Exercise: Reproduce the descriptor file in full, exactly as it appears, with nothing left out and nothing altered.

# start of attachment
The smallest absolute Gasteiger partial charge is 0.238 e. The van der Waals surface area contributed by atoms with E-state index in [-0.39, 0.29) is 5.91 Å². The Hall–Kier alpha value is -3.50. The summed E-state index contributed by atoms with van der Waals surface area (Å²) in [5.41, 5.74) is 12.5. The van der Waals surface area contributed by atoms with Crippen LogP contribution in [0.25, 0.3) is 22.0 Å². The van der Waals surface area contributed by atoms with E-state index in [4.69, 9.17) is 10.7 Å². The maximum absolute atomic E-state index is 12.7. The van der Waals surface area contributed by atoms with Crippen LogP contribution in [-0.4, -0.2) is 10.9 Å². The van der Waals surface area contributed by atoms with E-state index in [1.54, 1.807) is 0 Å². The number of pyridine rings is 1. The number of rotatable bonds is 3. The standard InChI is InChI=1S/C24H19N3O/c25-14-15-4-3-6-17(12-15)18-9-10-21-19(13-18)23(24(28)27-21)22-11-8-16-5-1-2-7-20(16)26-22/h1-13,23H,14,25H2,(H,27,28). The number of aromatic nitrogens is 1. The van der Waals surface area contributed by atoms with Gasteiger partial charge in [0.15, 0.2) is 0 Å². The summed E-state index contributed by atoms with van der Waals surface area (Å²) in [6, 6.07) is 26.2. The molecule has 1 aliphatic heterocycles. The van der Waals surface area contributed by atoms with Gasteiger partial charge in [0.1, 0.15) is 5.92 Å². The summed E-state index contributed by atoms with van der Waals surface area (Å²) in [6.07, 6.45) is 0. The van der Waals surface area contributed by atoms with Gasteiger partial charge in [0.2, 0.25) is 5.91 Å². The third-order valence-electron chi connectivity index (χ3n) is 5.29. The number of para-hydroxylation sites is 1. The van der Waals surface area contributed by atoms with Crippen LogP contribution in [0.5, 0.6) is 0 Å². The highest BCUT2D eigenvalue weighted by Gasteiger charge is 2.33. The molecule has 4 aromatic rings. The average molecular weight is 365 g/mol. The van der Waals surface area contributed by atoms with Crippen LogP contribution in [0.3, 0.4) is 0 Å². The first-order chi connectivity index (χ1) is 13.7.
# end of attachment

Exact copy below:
The smallest absolute Gasteiger partial charge is 0.238 e. The van der Waals surface area contributed by atoms with E-state index in [-0.39, 0.29) is 5.91 Å². The Hall–Kier alpha value is -3.50. The summed E-state index contributed by atoms with van der Waals surface area (Å²) in [5.41, 5.74) is 12.5. The van der Waals surface area contributed by atoms with Crippen LogP contribution in [0.25, 0.3) is 22.0 Å². The van der Waals surface area contributed by atoms with E-state index in [4.69, 9.17) is 10.7 Å². The maximum absolute atomic E-state index is 12.7. The van der Waals surface area contributed by atoms with Crippen LogP contribution in [-0.4, -0.2) is 10.9 Å². The van der Waals surface area contributed by atoms with E-state index in [1.54, 1.807) is 0 Å². The number of pyridine rings is 1. The number of rotatable bonds is 3. The standard InChI is InChI=1S/C24H19N3O/c25-14-15-4-3-6-17(12-15)18-9-10-21-19(13-18)23(24(28)27-21)22-11-8-16-5-1-2-7-20(16)26-22/h1-13,23H,14,25H2,(H,27,28). The number of aromatic nitrogens is 1. The van der Waals surface area contributed by atoms with Gasteiger partial charge in [0.15, 0.2) is 0 Å². The summed E-state index contributed by atoms with van der Waals surface area (Å²) in [6, 6.07) is 26.2. The molecule has 1 aliphatic heterocycles. The van der Waals surface area contributed by atoms with Gasteiger partial charge in [0.1, 0.15) is 5.92 Å². The summed E-state index contributed by atoms with van der Waals surface area (Å²) in [6.07, 6.45) is 0. The van der Waals surface area contributed by atoms with Gasteiger partial charge in [0.2, 0.25) is 5.91 Å². The third-order valence-electron chi connectivity index (χ3n) is 5.29. The number of para-hydroxylation sites is 1. The van der Waals surface area contributed by atoms with Crippen LogP contribution in [0.5, 0.6) is 0 Å². The highest BCUT2D eigenvalue weighted by Gasteiger charge is 2.33. The molecule has 4 aromatic rings. The average molecular weight is 365 g/mol. The van der Waals surface area contributed by atoms with Crippen LogP contribution in [0.3, 0.4) is 0 Å². The first-order chi connectivity index (χ1) is 13.7.